As an adventure park or zip tour operator, you wear so many hats sometimes you hardly have time to eat lunch. In what world do you ever have time to run reports and analyze business data? Not only that, but how do you know which statistics matter and which ones don’t?
I get it. I myself have a love-hate relationship with quantitative reporting. Looking at the wrong numbers can be just as misleading as not looking at any numbers at all. But here’s what I love about it: when you arm yourself with the proper data, your business will improve. When you take the time to gather quantitative insights about your business, marketing becomes less about guessing and more about strategy.
That’s where this article comes in. In seven minutes, I’ll help you narrow down the most important booking data you need to keep top of mind, and show how you can use those stats to improve your business. And the good news is: all of these statistics can be found without ever setting foot inside Google Analytics. All you need is your booking data and Excel.
To get the most out of your data analysis, you’ll want to compare the results year-over-year to look for changes at similar points throughout your season.
The first five stats revolve around the common theme of booking channel insights. In plain terms, a booking channel is the method guests use to book your tour or activity: through your website, over the phone, via distribution site like Groupon or Viator, etc.
The last three stats test your sales and marketing efforts. Do the add-ons you offer contribute meaningfully to your overall revenue? How many bookings do you discount?
If you’re looking for a how-to article that will walk you through all the steps of analyzing these stats, check out this post. If you’re still trying to wrap your head around booking and marketing data in the first place, what stats to consider, and why they matter, that’s exactly what this article is for.
By the end of this article, you’ll feel confident—perhaps excited—about analyzing your operation’s business data, and your bottom line will thank you. Being able to analyze and act on data allows you to spot marketing sinkholes and funnel more resources into strategies that actually work.
Say goodbye to marketing as a guessing game, and say hello to marketing as a science.
Booking Channel Statistics
Stat #1: Bookings by volume
It’s important to know what percentage of your business comes through your website vs. over the phone or in person. So, whether you’re in your first season or your twentieth, this is how you start to get a sense of your customers’ buying habits.
I usually try not to be too prescriptive in my articles—diff’rent strokes for diff’rent folks, ya know? But there’s no debating this point: if you have online booking software, you want a majority of your bookings to happen online. There are a couple of important reasons for this:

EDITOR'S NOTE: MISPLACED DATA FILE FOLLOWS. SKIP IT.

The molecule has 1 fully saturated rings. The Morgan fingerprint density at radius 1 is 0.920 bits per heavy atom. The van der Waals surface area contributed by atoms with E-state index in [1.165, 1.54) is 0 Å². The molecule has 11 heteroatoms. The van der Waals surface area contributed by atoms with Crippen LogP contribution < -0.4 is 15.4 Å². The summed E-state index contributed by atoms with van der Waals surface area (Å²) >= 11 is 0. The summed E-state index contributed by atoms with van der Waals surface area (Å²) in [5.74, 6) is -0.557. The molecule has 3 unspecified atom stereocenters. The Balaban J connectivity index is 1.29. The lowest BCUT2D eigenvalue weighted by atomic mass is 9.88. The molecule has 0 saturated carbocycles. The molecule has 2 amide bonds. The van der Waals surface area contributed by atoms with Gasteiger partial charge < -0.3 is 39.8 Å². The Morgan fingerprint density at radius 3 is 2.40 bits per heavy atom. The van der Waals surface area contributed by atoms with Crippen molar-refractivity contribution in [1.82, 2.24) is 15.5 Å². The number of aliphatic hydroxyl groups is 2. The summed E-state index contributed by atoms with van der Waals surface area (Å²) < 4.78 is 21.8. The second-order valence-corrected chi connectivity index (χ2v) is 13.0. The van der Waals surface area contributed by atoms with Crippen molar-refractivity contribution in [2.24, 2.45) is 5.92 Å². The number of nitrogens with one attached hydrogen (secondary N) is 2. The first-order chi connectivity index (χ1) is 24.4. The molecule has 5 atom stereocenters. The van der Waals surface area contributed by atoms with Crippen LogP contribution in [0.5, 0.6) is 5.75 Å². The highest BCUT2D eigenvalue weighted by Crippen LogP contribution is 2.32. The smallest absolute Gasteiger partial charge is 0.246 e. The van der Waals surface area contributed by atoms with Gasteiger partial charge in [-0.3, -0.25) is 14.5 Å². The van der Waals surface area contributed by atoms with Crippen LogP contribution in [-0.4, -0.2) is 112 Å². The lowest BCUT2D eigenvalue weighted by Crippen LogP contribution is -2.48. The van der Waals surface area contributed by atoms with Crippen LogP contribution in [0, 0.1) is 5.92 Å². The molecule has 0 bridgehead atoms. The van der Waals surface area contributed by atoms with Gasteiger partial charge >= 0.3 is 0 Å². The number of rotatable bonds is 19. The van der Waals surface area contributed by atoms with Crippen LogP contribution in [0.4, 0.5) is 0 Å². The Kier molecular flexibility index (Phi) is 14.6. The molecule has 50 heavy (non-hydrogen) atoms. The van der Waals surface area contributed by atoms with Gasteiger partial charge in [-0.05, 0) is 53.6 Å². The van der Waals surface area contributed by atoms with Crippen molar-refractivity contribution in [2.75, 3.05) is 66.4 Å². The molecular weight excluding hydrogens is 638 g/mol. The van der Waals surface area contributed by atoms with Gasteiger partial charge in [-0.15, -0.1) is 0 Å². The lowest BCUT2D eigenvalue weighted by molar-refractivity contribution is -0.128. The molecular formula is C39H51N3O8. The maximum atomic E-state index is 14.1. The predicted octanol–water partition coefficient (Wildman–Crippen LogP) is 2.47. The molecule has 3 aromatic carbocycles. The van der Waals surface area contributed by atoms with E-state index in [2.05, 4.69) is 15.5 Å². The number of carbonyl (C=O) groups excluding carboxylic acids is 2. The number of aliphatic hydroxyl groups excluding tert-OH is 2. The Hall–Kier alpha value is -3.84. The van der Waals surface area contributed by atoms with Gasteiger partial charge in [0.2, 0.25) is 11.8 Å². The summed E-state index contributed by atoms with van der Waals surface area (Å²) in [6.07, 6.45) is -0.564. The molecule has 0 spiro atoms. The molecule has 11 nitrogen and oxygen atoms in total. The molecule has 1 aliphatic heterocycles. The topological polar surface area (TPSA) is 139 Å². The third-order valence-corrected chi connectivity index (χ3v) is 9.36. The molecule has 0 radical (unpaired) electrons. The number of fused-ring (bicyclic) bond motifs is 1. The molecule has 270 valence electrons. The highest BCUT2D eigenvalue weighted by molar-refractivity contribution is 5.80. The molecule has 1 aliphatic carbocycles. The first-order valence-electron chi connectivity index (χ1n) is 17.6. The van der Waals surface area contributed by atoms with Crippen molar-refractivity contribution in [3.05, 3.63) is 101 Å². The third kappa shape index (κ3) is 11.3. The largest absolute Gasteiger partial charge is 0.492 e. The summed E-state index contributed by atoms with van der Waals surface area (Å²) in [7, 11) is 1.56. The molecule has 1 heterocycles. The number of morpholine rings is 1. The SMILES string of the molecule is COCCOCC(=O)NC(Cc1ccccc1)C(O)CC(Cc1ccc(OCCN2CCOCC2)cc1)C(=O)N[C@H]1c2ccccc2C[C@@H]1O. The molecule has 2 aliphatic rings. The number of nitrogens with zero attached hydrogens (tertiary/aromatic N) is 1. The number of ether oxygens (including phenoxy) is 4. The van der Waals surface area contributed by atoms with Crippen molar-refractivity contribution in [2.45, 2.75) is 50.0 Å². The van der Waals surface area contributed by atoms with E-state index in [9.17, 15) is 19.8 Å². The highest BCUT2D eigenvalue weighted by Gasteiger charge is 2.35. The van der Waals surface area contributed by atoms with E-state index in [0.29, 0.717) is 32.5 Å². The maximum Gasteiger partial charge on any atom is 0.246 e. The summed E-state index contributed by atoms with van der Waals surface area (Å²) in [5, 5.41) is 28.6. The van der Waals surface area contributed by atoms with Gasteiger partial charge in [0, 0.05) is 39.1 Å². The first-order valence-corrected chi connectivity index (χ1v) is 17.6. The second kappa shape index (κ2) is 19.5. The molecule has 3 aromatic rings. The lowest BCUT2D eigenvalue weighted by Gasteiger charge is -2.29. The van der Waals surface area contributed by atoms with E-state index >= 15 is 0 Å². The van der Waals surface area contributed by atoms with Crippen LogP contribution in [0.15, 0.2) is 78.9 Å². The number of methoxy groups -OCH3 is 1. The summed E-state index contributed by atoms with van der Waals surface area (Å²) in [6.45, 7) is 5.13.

First, your website can take bookings 24/7, and multiple bookings can occur at once. It’s easy for the guest, and comes at less cost than paying a staff member. Of course, some booking software companies charge an online booking fee on top of the credit card processing fee, so that’s something to keep in mind.
Secondly, why are you investing time and money into your website, and why even have online booking software, if it’s not driving sales?
If a majority of your bookings are not yet coming through your website, you’ll want to make sure that online bookings increase in lockstep with overall increases in your business. If you’re having a record season, but your online bookings are the same or lower than the year before, figure out why.
Stat #2: Booking value by channel
Knowing the popularity of your booking channels is one thing, but it’s also important to know the value of those channels. For starters, you’ll want to know the gross value of your back office and online bookings. By all means, drill down as much as you’d like. When I help businesses with their reporting, I look at how much money they make from mobile shoppers that book with a smartphone or tablet. I also pay attention to how much revenue the company gets through automated lead remarketing, or “rescued” bookings.
Stat #3: Average purchase and group size by channel
The next step is to move from cumulative figures to averages. For instance, the majority of your bookings might happen online, but you discover that phone reservations are actually more lucrative on average. Why? Well, when you calculate your average group size by channel you realize that big groups book over the phone more than they book online.
But don’t stop there. As a result of these averages, you run a little experiment with your phone answering system by recording a message (like Zip KC) that reminds groups they can book online just as easily as they can over the phone. In turn, you see a spike in the average value of your online reservations. Plus, you’re not relying on someone to answer every call in order to capture high-gross bookings.
Remember, you’re not crunching all these numbers to kill time. All of these statistics should illuminate key insights about your business. They should help you question your current practices and experiment with new ways to run your business more efficiently and successfully.